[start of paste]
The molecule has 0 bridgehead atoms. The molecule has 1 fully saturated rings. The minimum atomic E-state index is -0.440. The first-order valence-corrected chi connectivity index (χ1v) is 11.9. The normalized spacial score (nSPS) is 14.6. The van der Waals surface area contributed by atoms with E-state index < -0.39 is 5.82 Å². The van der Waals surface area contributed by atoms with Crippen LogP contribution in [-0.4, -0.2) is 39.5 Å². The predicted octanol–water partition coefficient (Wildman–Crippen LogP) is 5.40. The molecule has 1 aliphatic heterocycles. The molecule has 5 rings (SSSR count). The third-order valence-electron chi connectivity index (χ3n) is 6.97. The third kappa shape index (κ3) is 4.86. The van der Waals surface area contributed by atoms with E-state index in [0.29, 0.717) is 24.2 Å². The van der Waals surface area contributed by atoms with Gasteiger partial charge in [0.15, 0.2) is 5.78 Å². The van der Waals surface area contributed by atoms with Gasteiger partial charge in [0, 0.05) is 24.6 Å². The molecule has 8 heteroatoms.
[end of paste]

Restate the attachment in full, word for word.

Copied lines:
The molecule has 0 bridgehead atoms. The molecule has 1 fully saturated rings. The minimum atomic E-state index is -0.440. The first-order valence-corrected chi connectivity index (χ1v) is 11.9. The normalized spacial score (nSPS) is 14.6. The van der Waals surface area contributed by atoms with E-state index < -0.39 is 5.82 Å². The van der Waals surface area contributed by atoms with Crippen LogP contribution in [-0.4, -0.2) is 39.5 Å². The predicted octanol–water partition coefficient (Wildman–Crippen LogP) is 5.40. The molecule has 1 aliphatic heterocycles. The molecule has 5 rings (SSSR count). The third-order valence-electron chi connectivity index (χ3n) is 6.97. The third kappa shape index (κ3) is 4.86. The van der Waals surface area contributed by atoms with E-state index in [0.29, 0.717) is 24.2 Å². The van der Waals surface area contributed by atoms with Gasteiger partial charge in [0.15, 0.2) is 5.78 Å². The van der Waals surface area contributed by atoms with Gasteiger partial charge in [0, 0.05) is 24.6 Å². The molecule has 8 heteroatoms.